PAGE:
I remember watching re-runs of Julia Child’s show as a kid. I’d often turn to my mom, to quizzically ask her what Julia was mumbling. Mom J would hush me. She would reverentially gesture at her own copy of Mastering the Art of French Cooking on the bookshelf, as if it were an obvious answer to my question. Without knowing much about her, I grew up liking the effect Julia Child had on my mom, and seemingly had on the world. Respect. Genuine appreciation. The tall lady with the red lipstick. You realize, in retrospect, a lot of what made her was her passion, and her ability to articulate her culinary revelations. But ultimately, all these qualities combined to age her into a legend.
This Christmas Eve, I learned that Julia Child is not a phenom by word-of-mouth, as so many things are these days. She brought to the American table a boeuf bourguignon that I believe is the greatest dish I have ever made.
The photos don’t do it justice.
After cooking for four hours, it was topped by onions I cooked down in beef broth, with recurring herbs and spices from the stew, as well as mushrooms sauteed in butter. The dish was served next to a bowl of egg noodles.
Warm. Buttery. Fragrant. Rich, but without a greasy heaviness to it. Friend, how do I emphasize to you that all I want for Christmas is this boeuf bourguignon all the time? I have never given birth, but I think the feeling must be similar — all recollection of pain and suffering is immediately pacified at first breath, or in this case first bite, of heaven. Right? Am I right? Let me make it for you. Let’s celebrate Christmas over and over again.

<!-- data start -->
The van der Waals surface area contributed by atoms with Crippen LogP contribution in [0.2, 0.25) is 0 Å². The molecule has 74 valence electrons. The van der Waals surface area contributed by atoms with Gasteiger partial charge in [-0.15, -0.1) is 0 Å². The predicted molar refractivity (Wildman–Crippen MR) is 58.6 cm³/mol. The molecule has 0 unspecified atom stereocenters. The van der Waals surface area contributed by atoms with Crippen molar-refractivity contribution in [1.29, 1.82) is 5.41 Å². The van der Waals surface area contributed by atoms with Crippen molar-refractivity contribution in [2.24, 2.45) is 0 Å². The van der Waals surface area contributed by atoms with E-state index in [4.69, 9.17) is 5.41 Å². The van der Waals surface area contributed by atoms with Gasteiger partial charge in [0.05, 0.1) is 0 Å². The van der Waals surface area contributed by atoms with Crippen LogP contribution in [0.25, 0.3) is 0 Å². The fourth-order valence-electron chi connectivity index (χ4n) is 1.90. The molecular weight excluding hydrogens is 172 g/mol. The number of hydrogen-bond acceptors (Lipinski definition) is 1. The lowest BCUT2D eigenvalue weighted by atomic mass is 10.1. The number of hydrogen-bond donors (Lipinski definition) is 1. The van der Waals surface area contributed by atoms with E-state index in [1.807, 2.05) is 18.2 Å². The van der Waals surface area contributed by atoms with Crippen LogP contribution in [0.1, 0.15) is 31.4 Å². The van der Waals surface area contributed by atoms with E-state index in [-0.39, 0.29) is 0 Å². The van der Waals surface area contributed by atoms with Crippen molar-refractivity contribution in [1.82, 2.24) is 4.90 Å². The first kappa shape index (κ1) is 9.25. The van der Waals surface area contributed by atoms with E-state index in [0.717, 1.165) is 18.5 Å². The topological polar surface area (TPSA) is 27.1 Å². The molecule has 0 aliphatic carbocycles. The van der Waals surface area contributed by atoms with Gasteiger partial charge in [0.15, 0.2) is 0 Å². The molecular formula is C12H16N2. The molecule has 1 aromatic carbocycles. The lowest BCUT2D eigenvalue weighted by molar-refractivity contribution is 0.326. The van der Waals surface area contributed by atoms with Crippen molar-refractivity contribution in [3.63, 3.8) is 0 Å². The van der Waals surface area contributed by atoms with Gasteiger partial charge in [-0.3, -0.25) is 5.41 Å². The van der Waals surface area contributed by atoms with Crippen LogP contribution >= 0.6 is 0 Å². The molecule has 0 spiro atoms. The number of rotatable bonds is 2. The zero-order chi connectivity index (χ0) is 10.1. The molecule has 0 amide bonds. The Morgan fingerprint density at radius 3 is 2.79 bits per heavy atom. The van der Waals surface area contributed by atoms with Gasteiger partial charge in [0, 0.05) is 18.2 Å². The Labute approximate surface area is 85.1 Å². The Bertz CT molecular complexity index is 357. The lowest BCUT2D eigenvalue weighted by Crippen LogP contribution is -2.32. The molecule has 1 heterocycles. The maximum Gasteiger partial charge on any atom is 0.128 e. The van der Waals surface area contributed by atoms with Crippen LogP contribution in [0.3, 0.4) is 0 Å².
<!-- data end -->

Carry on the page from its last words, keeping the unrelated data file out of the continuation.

I can also make this. It photographs much nicer than the bourguignon, and is almost as tasty. The vegetable tarte tatin. Do you like sweet potatoes and parsnips? Tell me when you’re free.
Anyway, friend, thank you for reading this blog this year. Thanks for perusing my semi-self-congratulatory pictures, for returning weekly even though I can’t tell the difference between Thursday and Friday anymore. This year was complicated, but infinitely more cheery than the two years before it. I suspect 2013 will be a riot. It will be especially swell because I have a great new years resolution. I’ve resolved to be more confident, this 2013.
Of course, I don’t mean to become more arrogant, not more than I already am. But I think I’ve cheated myself of enough opportunities, because of insecurity. Taking care of my dad, and spending so much time away from the shore of my interests, my ego jumped ship, and it has taken a long swim to recover myself. This 2013, I really want to get my Paulo Coelho on, and seize my destiny. I want to write, to tell you I am a writer, without immediately apologizing for myself. I want to paint, to tell you I am a painter, and offer you a fair price. I want to complete at least 10 things on my 30 things list, because I can, and I should.
As Julia says, ““The only real stumbling block is fear of failure. In cooking you’ve got to have a what-the-hell attitude…” And then, “Find something you’re passionate about and keep tremendously interested in it.”
Happy New Year, friend. I love you.